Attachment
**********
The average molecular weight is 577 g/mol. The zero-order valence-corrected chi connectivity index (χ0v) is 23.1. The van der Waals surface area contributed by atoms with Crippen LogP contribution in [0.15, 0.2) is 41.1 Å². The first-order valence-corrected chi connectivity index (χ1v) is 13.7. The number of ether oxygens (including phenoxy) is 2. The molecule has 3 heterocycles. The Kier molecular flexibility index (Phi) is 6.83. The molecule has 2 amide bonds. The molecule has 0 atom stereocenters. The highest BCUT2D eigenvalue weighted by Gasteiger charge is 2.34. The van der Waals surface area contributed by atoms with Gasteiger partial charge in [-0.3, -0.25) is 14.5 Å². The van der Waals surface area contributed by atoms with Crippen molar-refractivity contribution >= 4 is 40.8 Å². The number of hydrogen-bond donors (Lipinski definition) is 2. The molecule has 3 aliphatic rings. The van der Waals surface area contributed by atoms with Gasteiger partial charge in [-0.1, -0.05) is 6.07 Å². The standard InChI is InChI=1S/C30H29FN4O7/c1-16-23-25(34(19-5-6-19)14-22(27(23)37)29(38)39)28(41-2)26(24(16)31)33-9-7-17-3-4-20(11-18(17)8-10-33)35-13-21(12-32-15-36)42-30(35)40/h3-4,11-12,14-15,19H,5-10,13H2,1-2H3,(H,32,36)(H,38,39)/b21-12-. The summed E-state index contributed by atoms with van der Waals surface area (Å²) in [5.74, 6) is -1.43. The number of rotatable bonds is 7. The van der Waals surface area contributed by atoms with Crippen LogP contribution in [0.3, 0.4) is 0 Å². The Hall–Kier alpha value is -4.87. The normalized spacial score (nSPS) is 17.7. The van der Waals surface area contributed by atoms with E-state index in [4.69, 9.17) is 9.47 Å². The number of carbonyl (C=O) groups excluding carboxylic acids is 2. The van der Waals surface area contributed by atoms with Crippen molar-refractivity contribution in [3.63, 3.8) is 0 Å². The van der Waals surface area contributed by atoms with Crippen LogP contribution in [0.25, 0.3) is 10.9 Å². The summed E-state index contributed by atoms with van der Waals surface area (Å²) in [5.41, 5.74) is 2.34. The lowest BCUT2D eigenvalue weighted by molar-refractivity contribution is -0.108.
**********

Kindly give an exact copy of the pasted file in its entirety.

The average molecular weight is 577 g/mol. The zero-order valence-corrected chi connectivity index (χ0v) is 23.1. The van der Waals surface area contributed by atoms with Crippen LogP contribution in [0.15, 0.2) is 41.1 Å². The first-order valence-corrected chi connectivity index (χ1v) is 13.7. The number of ether oxygens (including phenoxy) is 2. The molecule has 3 heterocycles. The Kier molecular flexibility index (Phi) is 6.83. The molecule has 2 amide bonds. The molecule has 0 atom stereocenters. The highest BCUT2D eigenvalue weighted by Gasteiger charge is 2.34. The van der Waals surface area contributed by atoms with Gasteiger partial charge in [-0.3, -0.25) is 14.5 Å². The van der Waals surface area contributed by atoms with Crippen molar-refractivity contribution >= 4 is 40.8 Å². The number of hydrogen-bond donors (Lipinski definition) is 2. The molecule has 3 aliphatic rings. The van der Waals surface area contributed by atoms with Gasteiger partial charge in [-0.1, -0.05) is 6.07 Å². The standard InChI is InChI=1S/C30H29FN4O7/c1-16-23-25(34(19-5-6-19)14-22(27(23)37)29(38)39)28(41-2)26(24(16)31)33-9-7-17-3-4-20(11-18(17)8-10-33)35-13-21(12-32-15-36)42-30(35)40/h3-4,11-12,14-15,19H,5-10,13H2,1-2H3,(H,32,36)(H,38,39)/b21-12-. The summed E-state index contributed by atoms with van der Waals surface area (Å²) in [5.74, 6) is -1.43. The number of rotatable bonds is 7. The van der Waals surface area contributed by atoms with Crippen LogP contribution in [0.3, 0.4) is 0 Å². The Hall–Kier alpha value is -4.87. The normalized spacial score (nSPS) is 17.7. The van der Waals surface area contributed by atoms with E-state index in [4.69, 9.17) is 9.47 Å². The number of carbonyl (C=O) groups excluding carboxylic acids is 2. The van der Waals surface area contributed by atoms with Crippen molar-refractivity contribution in [3.63, 3.8) is 0 Å². The van der Waals surface area contributed by atoms with Crippen LogP contribution in [0.25, 0.3) is 10.9 Å². The summed E-state index contributed by atoms with van der Waals surface area (Å²) in [5.41, 5.74) is 2.34. The lowest BCUT2D eigenvalue weighted by molar-refractivity contribution is -0.108.